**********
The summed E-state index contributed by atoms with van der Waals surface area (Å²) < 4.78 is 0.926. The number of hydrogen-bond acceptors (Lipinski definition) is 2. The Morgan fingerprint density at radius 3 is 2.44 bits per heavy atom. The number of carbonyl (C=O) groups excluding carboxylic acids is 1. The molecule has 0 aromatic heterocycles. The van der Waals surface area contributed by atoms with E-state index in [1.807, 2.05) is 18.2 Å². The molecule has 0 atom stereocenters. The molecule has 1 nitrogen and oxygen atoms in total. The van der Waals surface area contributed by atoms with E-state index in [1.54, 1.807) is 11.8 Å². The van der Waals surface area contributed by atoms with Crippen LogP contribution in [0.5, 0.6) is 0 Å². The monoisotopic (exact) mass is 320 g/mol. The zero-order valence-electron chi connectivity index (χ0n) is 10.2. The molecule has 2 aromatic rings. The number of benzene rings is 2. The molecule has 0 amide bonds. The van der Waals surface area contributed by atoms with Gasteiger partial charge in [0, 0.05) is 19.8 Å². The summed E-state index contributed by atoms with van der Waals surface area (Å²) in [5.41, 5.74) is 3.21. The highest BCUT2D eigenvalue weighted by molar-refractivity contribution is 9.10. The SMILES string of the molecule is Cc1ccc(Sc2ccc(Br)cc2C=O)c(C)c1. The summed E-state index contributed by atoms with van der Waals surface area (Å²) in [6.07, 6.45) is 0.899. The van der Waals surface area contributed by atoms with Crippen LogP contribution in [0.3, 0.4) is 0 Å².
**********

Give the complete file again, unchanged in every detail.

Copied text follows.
The summed E-state index contributed by atoms with van der Waals surface area (Å²) < 4.78 is 0.926. The number of hydrogen-bond acceptors (Lipinski definition) is 2. The Morgan fingerprint density at radius 3 is 2.44 bits per heavy atom. The number of carbonyl (C=O) groups excluding carboxylic acids is 1. The molecule has 0 aromatic heterocycles. The van der Waals surface area contributed by atoms with E-state index in [1.807, 2.05) is 18.2 Å². The molecule has 0 atom stereocenters. The molecule has 1 nitrogen and oxygen atoms in total. The van der Waals surface area contributed by atoms with E-state index in [1.54, 1.807) is 11.8 Å². The van der Waals surface area contributed by atoms with Crippen LogP contribution in [0.5, 0.6) is 0 Å². The monoisotopic (exact) mass is 320 g/mol. The zero-order valence-electron chi connectivity index (χ0n) is 10.2. The molecule has 2 aromatic rings. The number of benzene rings is 2. The molecule has 0 amide bonds. The van der Waals surface area contributed by atoms with Gasteiger partial charge in [0, 0.05) is 19.8 Å². The summed E-state index contributed by atoms with van der Waals surface area (Å²) in [5.41, 5.74) is 3.21. The highest BCUT2D eigenvalue weighted by molar-refractivity contribution is 9.10. The SMILES string of the molecule is Cc1ccc(Sc2ccc(Br)cc2C=O)c(C)c1. The summed E-state index contributed by atoms with van der Waals surface area (Å²) in [6.07, 6.45) is 0.899. The van der Waals surface area contributed by atoms with Crippen LogP contribution in [0.3, 0.4) is 0 Å².